Point-of-care diagnostic devices for poverty-related diseases are widely recognised as critical to meeting global health priorities. Until recently laboratory infrastructures in many low and middle-income countries were limited to urban centres, and frontline health workers in rural health facilities depended on paper-based algorithms or clinical judgement to make treatment decisions. Today, a new generation of rapid and portable devices that detect the presence of pathogens and biomarkers in a drop of blood, sweat or urine, promise to extend this laboratory infrastructure far beyond the hospital laboratory and make universal access to accurate diagnostics possible.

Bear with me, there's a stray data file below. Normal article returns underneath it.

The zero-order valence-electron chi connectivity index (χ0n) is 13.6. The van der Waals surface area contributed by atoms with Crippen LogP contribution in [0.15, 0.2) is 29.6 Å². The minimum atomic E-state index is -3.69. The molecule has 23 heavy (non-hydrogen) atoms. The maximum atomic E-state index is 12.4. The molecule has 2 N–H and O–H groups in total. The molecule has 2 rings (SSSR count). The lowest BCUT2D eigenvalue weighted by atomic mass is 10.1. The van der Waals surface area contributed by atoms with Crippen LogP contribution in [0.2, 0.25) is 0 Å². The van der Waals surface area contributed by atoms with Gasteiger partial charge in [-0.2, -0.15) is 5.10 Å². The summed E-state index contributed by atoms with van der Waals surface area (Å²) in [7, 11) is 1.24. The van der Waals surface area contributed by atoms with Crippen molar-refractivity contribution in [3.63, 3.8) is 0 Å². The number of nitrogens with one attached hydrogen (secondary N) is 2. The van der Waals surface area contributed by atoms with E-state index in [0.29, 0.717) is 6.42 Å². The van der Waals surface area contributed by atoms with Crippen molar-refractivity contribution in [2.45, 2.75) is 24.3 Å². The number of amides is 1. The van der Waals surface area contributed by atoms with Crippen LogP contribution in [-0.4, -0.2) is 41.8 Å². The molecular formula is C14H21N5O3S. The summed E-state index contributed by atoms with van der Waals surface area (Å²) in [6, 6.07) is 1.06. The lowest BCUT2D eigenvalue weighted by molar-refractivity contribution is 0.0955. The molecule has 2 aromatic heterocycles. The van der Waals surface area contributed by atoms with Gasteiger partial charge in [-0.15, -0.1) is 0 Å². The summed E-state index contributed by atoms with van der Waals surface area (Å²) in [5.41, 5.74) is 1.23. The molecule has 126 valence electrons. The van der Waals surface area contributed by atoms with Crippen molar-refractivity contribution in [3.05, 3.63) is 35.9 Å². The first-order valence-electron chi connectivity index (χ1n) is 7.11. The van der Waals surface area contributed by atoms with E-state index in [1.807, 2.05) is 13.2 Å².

The DiaDev project, Investigating the Design and Use of Diagnostic Devices in Global Health, explores the emergent role that diagnostic devices are playing in the transformation of global health partnerships and national health systems in low and middle-income countries. Drawing on novel conceptual and methodological tools from social anthropology, it investigates the social, cultural and technical processes involved in developing, deploying and using diagnostic devices in resource-limited settings. The goal is to improve our understanding of relationships between technological innovation and health systems strengthening, with a view to guiding global health policy.

For more information contact the Principal Investigator, Dr Alice Street: alice.street@ed.ac.uk